“Healthcare is the biggest business in the world, and it is phenomenally broken,” shares tech guru Peter Diamandis, co-founder of the X-Prize, Singularity University, and Health Longevity Inc. “So, do I think Apple and Google and Amazon can do a better job? A thousandfold.”
“We’re going to see Apple and Amazon and Google and all the data-driven companies that are in our homes right now become our healthcare providers,” he says.
Amazon has put a lot of effort into making Alexa a health resource. “What are the symptoms for shingles?” or “What do you do if you have a cold?” he says. “It is literally hundreds if not thousands of times cheaper to do that,” he added.
It is these cost savings that he believes will allow for new models of healthcare too. Diamandis predicts Apple and Amazon will join hands with a service where a person pays a company to keep them healthy as well. “Can you prevent those things, so we don’t have these extraordinary costs?” he asks.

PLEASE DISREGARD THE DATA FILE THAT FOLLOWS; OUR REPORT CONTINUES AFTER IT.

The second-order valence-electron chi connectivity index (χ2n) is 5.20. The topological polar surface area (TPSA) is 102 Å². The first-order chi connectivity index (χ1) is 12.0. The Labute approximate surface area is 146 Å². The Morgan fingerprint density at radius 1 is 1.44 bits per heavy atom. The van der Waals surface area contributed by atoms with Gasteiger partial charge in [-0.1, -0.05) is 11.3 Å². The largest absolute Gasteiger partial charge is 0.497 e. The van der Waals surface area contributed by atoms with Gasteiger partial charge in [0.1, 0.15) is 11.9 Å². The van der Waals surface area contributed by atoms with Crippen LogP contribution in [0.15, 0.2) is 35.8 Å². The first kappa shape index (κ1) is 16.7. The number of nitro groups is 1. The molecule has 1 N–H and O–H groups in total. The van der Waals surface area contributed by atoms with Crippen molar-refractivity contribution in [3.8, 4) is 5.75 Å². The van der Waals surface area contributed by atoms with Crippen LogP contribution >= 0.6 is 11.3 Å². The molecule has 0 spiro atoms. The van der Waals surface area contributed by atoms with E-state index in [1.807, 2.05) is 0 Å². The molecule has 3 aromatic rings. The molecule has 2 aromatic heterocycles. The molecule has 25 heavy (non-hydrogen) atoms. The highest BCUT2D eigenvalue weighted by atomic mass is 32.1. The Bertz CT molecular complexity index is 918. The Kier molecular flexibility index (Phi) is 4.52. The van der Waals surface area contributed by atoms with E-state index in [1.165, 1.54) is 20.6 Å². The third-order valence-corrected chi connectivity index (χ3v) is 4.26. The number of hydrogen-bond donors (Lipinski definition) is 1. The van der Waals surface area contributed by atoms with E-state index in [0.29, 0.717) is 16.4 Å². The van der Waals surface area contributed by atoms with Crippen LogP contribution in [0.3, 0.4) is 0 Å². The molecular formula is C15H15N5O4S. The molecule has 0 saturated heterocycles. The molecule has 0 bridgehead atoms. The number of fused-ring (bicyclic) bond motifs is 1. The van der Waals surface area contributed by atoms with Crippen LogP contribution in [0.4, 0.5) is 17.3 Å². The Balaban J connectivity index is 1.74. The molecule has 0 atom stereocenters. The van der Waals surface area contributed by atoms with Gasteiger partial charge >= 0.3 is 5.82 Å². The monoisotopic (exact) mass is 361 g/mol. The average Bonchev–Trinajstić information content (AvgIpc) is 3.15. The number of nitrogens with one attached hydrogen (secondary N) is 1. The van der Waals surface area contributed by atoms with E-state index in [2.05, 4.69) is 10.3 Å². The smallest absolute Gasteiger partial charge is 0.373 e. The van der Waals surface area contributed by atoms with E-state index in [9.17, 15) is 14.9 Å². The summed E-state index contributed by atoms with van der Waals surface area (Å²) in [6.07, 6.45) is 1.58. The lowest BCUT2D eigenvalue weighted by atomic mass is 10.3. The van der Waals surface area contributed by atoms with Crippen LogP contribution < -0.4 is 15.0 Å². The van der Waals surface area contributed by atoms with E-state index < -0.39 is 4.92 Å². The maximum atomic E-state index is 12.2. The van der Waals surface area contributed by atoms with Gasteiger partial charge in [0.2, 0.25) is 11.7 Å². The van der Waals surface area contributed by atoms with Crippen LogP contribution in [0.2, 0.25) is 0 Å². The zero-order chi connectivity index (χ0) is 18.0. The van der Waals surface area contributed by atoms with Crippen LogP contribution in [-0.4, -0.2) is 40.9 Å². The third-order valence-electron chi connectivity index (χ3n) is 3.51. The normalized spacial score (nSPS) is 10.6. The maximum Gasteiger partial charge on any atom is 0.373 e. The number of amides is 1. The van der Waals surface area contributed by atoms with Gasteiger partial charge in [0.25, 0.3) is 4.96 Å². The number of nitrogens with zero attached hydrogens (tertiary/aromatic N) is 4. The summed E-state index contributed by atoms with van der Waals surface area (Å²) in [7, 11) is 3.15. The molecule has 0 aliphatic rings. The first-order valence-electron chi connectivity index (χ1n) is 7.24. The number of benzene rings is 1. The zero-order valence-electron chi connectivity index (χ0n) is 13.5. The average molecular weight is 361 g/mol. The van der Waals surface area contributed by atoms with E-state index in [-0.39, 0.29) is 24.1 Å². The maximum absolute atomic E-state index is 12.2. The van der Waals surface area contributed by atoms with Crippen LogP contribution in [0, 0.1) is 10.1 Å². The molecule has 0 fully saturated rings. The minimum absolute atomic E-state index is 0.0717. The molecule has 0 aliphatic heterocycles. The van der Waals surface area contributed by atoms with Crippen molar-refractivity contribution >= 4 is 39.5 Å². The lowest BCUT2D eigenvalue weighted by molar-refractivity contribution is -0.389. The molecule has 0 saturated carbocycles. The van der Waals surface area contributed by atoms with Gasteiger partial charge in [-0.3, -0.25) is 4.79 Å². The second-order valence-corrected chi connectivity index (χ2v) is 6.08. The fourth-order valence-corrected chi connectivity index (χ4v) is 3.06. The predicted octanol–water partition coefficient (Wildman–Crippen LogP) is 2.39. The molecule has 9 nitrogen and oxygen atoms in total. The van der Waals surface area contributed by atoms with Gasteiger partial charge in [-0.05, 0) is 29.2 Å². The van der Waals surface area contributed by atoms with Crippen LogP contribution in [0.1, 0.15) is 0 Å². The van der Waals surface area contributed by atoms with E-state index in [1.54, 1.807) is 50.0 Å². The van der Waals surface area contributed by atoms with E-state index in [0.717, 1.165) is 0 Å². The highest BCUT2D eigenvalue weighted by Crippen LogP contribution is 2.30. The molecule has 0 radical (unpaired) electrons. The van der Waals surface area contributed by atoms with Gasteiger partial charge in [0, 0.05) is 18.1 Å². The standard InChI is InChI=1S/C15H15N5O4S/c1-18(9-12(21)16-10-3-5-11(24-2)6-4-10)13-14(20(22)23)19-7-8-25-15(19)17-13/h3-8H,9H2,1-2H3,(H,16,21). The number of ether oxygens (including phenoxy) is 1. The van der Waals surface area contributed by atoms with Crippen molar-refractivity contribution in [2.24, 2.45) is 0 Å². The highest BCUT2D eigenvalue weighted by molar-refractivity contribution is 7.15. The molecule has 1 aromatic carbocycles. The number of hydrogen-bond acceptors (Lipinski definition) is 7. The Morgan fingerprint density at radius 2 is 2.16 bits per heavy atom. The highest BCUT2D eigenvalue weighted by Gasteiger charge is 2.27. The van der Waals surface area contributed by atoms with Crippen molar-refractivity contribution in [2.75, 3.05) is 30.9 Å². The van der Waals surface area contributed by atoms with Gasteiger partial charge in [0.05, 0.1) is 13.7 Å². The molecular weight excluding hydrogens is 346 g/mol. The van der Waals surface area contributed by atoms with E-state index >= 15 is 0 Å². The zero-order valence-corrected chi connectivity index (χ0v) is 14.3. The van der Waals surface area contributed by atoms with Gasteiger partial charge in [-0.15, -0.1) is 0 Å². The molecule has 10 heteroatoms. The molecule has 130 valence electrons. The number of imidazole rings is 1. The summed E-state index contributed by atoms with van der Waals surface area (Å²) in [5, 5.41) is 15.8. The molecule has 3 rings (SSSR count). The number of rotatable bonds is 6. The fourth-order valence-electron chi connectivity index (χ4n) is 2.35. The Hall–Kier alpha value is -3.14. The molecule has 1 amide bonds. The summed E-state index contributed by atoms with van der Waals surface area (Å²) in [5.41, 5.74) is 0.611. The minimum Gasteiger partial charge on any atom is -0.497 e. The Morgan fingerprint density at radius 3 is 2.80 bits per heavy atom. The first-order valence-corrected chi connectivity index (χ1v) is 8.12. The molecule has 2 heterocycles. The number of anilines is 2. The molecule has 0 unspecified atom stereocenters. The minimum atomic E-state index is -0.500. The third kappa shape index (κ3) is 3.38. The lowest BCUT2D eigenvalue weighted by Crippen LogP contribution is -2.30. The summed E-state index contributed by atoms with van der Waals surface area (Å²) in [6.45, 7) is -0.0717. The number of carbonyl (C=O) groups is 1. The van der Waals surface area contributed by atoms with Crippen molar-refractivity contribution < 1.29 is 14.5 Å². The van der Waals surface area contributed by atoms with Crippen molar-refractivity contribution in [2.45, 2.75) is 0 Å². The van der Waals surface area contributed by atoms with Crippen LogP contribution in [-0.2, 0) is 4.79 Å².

“The main problem for big data screening is that monitoring many features of the body with highly sensitive technologies is bound to detect many abnormalities but without the ability to tell which, if any, will become clinically manifest. As a result, more people may be labeled with more harmless conditions,” he writes
“We have to accept that there will always be some degree of risk, morbidity, and mortality,” Vogt writes. “The historian Yuval Harari, for example, rather uncritically built his book Homo Deus on this assumption: that ‘organism is algorithm,’” he says. “Both for biological and statistical reasons, there are limits to how precisely and accurately the trajectory of a human life can be predicted. This obviously limits the promise of predictive medicine.”
“Ultimately what’s best is human and AI collaboratively,” he says. “But I think for reading x-rays, MRIs, CT scans, genome data, and so forth, that once we put human ego aside, machine learning is a much better way to do that.”